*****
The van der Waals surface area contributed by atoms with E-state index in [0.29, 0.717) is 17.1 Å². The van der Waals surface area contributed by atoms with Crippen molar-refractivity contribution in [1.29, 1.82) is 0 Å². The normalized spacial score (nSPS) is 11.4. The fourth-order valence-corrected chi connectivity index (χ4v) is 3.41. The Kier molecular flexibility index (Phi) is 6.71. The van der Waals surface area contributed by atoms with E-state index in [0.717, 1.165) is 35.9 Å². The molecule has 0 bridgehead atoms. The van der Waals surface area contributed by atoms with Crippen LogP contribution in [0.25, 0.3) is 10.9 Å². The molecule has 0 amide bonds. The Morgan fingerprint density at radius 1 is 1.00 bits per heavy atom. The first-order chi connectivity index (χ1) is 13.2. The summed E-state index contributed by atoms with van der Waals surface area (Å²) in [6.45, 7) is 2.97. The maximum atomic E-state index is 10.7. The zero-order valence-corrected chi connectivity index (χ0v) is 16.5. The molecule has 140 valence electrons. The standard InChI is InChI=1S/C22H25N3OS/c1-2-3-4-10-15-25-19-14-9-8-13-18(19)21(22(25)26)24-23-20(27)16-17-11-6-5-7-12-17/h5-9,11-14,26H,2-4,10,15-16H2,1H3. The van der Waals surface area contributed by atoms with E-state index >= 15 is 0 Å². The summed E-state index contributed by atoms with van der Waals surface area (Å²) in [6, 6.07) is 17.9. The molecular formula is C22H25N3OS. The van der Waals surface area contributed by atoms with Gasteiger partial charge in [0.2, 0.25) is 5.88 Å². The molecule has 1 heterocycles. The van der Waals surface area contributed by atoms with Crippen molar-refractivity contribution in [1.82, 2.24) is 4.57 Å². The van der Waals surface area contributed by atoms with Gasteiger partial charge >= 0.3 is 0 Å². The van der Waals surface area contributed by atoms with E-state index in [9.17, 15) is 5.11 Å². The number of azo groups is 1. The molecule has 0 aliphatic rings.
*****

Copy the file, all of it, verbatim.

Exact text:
The van der Waals surface area contributed by atoms with E-state index in [0.29, 0.717) is 17.1 Å². The van der Waals surface area contributed by atoms with Crippen molar-refractivity contribution in [1.29, 1.82) is 0 Å². The normalized spacial score (nSPS) is 11.4. The fourth-order valence-corrected chi connectivity index (χ4v) is 3.41. The Kier molecular flexibility index (Phi) is 6.71. The van der Waals surface area contributed by atoms with E-state index in [0.717, 1.165) is 35.9 Å². The molecule has 0 bridgehead atoms. The van der Waals surface area contributed by atoms with Crippen LogP contribution in [0.25, 0.3) is 10.9 Å². The molecule has 0 amide bonds. The Morgan fingerprint density at radius 1 is 1.00 bits per heavy atom. The first-order chi connectivity index (χ1) is 13.2. The summed E-state index contributed by atoms with van der Waals surface area (Å²) in [6.45, 7) is 2.97. The maximum atomic E-state index is 10.7. The zero-order valence-corrected chi connectivity index (χ0v) is 16.5. The molecule has 140 valence electrons. The standard InChI is InChI=1S/C22H25N3OS/c1-2-3-4-10-15-25-19-14-9-8-13-18(19)21(22(25)26)24-23-20(27)16-17-11-6-5-7-12-17/h5-9,11-14,26H,2-4,10,15-16H2,1H3. The van der Waals surface area contributed by atoms with E-state index >= 15 is 0 Å². The summed E-state index contributed by atoms with van der Waals surface area (Å²) in [6, 6.07) is 17.9. The molecular formula is C22H25N3OS. The van der Waals surface area contributed by atoms with Gasteiger partial charge in [0.2, 0.25) is 5.88 Å². The molecule has 1 heterocycles. The van der Waals surface area contributed by atoms with Crippen molar-refractivity contribution in [1.82, 2.24) is 4.57 Å². The van der Waals surface area contributed by atoms with Gasteiger partial charge >= 0.3 is 0 Å². The van der Waals surface area contributed by atoms with E-state index in [9.17, 15) is 5.11 Å². The number of azo groups is 1. The molecule has 0 aliphatic rings.